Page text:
"These girls are famous."
Yes, we know, but we are not dealing with a pronoun here, but a noun: 女の子
What confuses us noobs is that we didn't expect to have たち attached to a noun, but here we have: 女の子たち
Just using 女の子 is flagged incorrect by Duo (この女の子は有名です is wrong according to Duo).
What's up with that?
Hoping someone could shed light on this.
As an American that studied French for 10 years through school, I've learned that one tends to learn more about their own native language's grammar while studying a different one. With that in mind, I would put forth the notion that "this girl" is in fact a pronoun rather than a noun.
Pronouns exist to take the place of a noun, and, in many cases, is used to shorten the sentence. "Girl" is without a doubt a noun, but the topic is not the "girls" but rather "these girls." The "this" changes everything. No longer are we talking about a generic group of girls, but instead about a specific girl. We can refer to these girls properly using names, but for brevity sake we use a pronoun "these girls".
Let's say we have two girls named Ashley and Amber. Ashley and Amber are members of an idol group named something like "Purr Cat Nuzzles". We can then refer to the singular group "Purr Cat Nuzzles is famous!", or we could refer to the members like on "Ashley and Amber of Purr Cat Nuzzles are famous, you know." Assume you are a huge fan of this group, and you drag your non-believer friend to a concert. While there, they don't understand why so many people are present. At this remark, you turn to your friend and while pointing at each idol member in turn you say, "Amber and Ashley are famous, you know!" Taking it one step further, you could use "they," but I think I would use "these girls" to specify who I am referring to.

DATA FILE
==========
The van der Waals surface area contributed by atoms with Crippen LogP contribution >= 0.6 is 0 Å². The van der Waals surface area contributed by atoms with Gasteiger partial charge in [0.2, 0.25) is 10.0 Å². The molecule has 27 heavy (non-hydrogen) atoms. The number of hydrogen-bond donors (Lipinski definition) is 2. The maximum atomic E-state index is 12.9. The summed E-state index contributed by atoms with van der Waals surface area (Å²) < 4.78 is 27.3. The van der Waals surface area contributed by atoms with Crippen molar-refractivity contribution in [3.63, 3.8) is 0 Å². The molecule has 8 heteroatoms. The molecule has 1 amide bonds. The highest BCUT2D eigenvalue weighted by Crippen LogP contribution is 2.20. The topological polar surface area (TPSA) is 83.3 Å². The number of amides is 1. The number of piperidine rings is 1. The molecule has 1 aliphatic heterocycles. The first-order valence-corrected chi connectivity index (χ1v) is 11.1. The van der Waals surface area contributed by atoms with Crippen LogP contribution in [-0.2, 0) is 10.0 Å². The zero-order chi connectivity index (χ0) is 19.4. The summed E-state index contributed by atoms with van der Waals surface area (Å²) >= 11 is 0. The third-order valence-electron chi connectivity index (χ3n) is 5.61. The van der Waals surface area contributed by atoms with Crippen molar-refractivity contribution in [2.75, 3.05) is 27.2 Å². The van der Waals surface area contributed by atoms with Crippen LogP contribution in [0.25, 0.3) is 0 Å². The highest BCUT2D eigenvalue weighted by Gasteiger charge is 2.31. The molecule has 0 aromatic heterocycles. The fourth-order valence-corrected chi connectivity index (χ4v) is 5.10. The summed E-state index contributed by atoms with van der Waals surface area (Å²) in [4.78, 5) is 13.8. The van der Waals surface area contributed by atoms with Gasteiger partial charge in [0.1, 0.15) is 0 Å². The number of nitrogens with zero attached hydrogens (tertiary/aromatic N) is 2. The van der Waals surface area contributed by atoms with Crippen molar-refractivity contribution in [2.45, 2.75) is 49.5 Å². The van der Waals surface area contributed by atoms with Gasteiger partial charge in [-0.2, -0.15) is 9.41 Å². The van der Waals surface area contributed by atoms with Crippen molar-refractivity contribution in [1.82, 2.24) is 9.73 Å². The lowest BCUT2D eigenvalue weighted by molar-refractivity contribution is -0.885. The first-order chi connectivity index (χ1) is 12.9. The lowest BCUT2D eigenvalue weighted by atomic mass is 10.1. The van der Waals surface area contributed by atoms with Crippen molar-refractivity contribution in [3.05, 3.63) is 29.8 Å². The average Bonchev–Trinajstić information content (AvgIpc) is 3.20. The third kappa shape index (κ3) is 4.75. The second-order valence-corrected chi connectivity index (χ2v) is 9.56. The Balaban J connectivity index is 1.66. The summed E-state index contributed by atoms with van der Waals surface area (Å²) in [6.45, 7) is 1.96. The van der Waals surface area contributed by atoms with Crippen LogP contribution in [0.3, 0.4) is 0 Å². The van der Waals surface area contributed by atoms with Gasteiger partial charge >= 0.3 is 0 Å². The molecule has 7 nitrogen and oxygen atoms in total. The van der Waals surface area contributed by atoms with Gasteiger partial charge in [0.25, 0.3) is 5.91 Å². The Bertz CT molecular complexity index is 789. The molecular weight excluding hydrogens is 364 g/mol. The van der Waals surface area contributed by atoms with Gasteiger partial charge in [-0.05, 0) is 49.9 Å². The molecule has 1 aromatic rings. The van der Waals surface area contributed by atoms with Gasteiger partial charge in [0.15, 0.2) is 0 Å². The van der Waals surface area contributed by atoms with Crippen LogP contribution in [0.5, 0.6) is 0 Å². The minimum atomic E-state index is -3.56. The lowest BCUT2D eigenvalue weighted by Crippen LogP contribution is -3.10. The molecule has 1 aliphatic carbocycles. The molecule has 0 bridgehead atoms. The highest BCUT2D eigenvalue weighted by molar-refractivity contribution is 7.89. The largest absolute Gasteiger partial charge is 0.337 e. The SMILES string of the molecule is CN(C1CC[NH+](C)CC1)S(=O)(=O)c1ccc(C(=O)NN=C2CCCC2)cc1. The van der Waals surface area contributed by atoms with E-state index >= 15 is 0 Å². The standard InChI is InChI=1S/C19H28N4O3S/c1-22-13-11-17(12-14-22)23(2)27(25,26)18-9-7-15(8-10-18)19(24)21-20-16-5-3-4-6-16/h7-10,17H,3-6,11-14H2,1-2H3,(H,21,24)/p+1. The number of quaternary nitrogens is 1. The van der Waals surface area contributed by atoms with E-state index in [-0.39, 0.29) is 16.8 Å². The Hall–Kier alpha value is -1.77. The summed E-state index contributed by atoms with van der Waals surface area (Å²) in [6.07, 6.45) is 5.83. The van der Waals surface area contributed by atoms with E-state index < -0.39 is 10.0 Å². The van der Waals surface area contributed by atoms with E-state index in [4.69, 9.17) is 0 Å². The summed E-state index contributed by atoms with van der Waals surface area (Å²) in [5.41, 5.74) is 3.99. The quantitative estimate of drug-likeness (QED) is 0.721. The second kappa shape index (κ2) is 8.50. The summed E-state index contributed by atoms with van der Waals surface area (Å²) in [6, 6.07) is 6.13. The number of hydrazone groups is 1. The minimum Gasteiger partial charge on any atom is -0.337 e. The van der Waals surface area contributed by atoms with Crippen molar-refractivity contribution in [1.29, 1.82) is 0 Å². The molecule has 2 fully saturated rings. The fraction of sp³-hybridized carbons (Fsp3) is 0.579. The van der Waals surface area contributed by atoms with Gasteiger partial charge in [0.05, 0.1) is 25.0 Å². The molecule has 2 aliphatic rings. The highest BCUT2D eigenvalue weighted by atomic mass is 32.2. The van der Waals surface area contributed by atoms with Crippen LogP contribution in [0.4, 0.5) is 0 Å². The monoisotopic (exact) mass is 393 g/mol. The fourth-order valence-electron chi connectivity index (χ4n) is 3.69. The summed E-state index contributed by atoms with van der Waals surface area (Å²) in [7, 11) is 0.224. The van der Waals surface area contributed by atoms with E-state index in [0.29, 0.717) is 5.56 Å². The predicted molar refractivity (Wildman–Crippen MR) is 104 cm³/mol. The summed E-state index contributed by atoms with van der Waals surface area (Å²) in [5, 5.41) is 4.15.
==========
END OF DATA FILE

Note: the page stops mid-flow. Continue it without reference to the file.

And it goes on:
That is a very long winded way of saying that "these girls" is a pronoun so たち can be used. Fun fact, "what" is a pronoun. As is "whom". All because they take the place of some other noun. I looked up the term. In English, it's relative pronouns. Fascinating grammar that is used.
I'd argue that in the case of "this girl" the word "this" is modifying the noun "girl" as an adjective. Sure, it's not as specific as calling the girls by name, but don't you think that you're stretching the term "pronoun" a bit, especially since it takes one word modifying another to get your "pronoun" of two words?
たち (in kanji: 達) is refered as a "pluralizer suffix", but actually it isn't exactly that, but more like "a/the group of".
- この女の子 = this girl
- この女の子たち = the group this girl is part of; this girl and the people around them.
It can be "these girls", or maybe not; この女の子たち can be all young males that go aroung her like butterflies.
It's safe to translate "these girls" as この女の子たち; but it isn't safe to assume otomatically that この女の子たち will always translate as "these girls".
デゥオリンゴの緑色の鳥達 is not a lot of "Duolingo green birds" but rather "the people around the Duolingo green birds" (we all here)